Headrests such as this, made by talented Shona sculptors across modern-day South Africa, Zimbabwe, and Mozambique, serve multiple purposes. In addition to providing a comfortable support for the head when resting - and a means to keep the elaborately braided coiffures of Shona men in good order and free from soil or dust - they are among the most important personal items, imbued with supernatural significance.
In particular they are used as a tool to make contact with the spirits of the dead through dreams. The animals chosen for representation are those considered best for communicating with the ancestors - in this case a large mammal, possibly a stylised elephant. It probably dates from the late 19th century.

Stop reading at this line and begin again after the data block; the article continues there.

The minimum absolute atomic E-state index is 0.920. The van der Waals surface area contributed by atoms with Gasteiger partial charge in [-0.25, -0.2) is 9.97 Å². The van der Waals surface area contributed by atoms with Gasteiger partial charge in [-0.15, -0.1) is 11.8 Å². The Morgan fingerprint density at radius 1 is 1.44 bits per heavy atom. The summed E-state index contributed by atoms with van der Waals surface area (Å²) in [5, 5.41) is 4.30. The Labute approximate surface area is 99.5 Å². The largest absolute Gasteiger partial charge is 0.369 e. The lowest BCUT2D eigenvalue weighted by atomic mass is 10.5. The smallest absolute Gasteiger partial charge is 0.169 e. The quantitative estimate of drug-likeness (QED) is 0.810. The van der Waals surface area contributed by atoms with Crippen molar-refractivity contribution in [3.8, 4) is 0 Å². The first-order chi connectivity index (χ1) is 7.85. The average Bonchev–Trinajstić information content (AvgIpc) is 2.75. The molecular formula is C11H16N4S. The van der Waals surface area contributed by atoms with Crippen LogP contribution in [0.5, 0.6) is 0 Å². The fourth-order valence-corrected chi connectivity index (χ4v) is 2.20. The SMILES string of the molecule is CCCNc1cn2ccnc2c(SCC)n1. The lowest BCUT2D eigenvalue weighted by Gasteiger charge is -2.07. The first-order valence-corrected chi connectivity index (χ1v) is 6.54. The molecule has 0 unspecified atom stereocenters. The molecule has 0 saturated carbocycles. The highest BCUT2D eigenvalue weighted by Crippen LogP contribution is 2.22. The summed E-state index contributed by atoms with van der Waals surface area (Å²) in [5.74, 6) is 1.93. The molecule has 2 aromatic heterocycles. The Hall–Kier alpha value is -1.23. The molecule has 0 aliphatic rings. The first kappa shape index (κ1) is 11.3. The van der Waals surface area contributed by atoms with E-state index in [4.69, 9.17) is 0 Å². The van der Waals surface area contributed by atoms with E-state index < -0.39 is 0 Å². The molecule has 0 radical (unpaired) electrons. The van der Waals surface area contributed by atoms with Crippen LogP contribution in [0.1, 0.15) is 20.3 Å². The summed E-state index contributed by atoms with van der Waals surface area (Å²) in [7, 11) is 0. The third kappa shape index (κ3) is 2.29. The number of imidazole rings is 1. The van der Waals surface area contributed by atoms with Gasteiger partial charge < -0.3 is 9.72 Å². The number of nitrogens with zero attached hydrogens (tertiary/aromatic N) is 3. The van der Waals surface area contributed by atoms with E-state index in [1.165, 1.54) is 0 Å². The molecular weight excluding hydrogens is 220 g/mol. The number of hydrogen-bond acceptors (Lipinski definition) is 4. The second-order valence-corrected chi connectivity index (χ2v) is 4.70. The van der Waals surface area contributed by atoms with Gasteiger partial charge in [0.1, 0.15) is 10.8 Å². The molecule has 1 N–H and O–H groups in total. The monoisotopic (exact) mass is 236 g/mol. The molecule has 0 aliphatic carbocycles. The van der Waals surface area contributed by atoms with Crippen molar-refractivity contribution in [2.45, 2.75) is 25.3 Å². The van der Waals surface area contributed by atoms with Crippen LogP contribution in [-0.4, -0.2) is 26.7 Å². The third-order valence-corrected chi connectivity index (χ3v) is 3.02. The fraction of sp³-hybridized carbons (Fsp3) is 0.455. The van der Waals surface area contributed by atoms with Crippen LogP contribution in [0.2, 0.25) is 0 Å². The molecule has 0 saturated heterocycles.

Offered for sale on November 23, it was picked up on the-saleroom.com and attracted competition from London, South Africa and North America on the telephones as well as UK and Continental dealers in the saleroom at Midhurst Grammar School.
The winning bidder at a multi-estimate £29,000 (plus 15 per cent buyer's premium) was a French tribal art specialist.
Tribal Art also saw an upbeat performance at the sale of the Rosenthal collection at Sotheby's New York on November 14 that chalked up a premium-inclusive $10.85m (£7.75m ) with 87 per cent sold by lot and half a dozen new auction highs amongst the individual prices.